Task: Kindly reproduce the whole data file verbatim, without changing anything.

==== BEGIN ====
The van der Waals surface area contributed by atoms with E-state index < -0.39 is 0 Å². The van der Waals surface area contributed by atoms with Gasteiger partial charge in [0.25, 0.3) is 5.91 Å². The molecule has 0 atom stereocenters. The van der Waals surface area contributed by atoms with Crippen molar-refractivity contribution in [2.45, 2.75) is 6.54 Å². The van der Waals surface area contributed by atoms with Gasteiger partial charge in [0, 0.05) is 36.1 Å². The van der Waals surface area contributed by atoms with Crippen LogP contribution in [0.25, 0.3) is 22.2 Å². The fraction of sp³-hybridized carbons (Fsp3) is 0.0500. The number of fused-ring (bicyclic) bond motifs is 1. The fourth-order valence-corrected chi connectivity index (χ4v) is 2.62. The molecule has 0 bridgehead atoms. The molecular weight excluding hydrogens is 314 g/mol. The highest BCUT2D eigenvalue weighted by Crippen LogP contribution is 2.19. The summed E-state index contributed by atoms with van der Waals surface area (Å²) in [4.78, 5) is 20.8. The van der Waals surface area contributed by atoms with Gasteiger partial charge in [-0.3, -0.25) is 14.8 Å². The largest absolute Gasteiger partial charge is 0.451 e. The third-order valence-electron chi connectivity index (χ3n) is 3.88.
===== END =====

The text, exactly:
The van der Waals surface area contributed by atoms with E-state index < -0.39 is 0 Å². The van der Waals surface area contributed by atoms with Gasteiger partial charge in [0.25, 0.3) is 5.91 Å². The molecule has 0 atom stereocenters. The van der Waals surface area contributed by atoms with Crippen molar-refractivity contribution in [2.45, 2.75) is 6.54 Å². The van der Waals surface area contributed by atoms with Gasteiger partial charge in [0, 0.05) is 36.1 Å². The van der Waals surface area contributed by atoms with Crippen LogP contribution in [0.25, 0.3) is 22.2 Å². The fraction of sp³-hybridized carbons (Fsp3) is 0.0500. The number of fused-ring (bicyclic) bond motifs is 1. The fourth-order valence-corrected chi connectivity index (χ4v) is 2.62. The molecule has 0 bridgehead atoms. The molecular weight excluding hydrogens is 314 g/mol. The highest BCUT2D eigenvalue weighted by Crippen LogP contribution is 2.19. The summed E-state index contributed by atoms with van der Waals surface area (Å²) in [4.78, 5) is 20.8. The van der Waals surface area contributed by atoms with Gasteiger partial charge in [-0.3, -0.25) is 14.8 Å². The largest absolute Gasteiger partial charge is 0.451 e. The third-order valence-electron chi connectivity index (χ3n) is 3.88.